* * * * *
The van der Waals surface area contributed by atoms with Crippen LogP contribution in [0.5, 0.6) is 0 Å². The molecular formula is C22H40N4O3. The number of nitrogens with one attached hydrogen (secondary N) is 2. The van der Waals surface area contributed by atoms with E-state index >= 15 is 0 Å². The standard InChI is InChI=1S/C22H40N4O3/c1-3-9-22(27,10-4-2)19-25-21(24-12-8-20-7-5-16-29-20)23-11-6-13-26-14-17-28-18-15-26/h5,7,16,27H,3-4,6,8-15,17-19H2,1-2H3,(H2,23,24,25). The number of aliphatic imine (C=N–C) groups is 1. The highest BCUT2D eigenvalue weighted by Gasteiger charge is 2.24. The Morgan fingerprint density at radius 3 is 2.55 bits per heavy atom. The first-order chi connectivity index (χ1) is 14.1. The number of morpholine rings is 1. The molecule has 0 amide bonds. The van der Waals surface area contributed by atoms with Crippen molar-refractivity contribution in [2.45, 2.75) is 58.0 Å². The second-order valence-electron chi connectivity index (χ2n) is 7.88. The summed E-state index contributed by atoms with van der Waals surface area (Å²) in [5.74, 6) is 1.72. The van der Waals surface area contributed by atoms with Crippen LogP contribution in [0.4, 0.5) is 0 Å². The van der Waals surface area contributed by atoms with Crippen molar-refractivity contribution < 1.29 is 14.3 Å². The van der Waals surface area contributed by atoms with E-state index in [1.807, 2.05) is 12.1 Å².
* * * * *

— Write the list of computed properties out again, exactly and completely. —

The van der Waals surface area contributed by atoms with Crippen LogP contribution in [0.5, 0.6) is 0 Å². The molecular formula is C22H40N4O3. The number of nitrogens with one attached hydrogen (secondary N) is 2. The van der Waals surface area contributed by atoms with E-state index >= 15 is 0 Å². The standard InChI is InChI=1S/C22H40N4O3/c1-3-9-22(27,10-4-2)19-25-21(24-12-8-20-7-5-16-29-20)23-11-6-13-26-14-17-28-18-15-26/h5,7,16,27H,3-4,6,8-15,17-19H2,1-2H3,(H2,23,24,25). The number of aliphatic imine (C=N–C) groups is 1. The highest BCUT2D eigenvalue weighted by Gasteiger charge is 2.24. The Morgan fingerprint density at radius 3 is 2.55 bits per heavy atom. The first-order chi connectivity index (χ1) is 14.1. The number of morpholine rings is 1. The molecule has 0 amide bonds. The van der Waals surface area contributed by atoms with Crippen molar-refractivity contribution in [2.45, 2.75) is 58.0 Å². The second-order valence-electron chi connectivity index (χ2n) is 7.88. The summed E-state index contributed by atoms with van der Waals surface area (Å²) in [5.74, 6) is 1.72. The van der Waals surface area contributed by atoms with Crippen LogP contribution in [0.4, 0.5) is 0 Å². The van der Waals surface area contributed by atoms with Crippen molar-refractivity contribution < 1.29 is 14.3 Å². The van der Waals surface area contributed by atoms with E-state index in [1.807, 2.05) is 12.1 Å².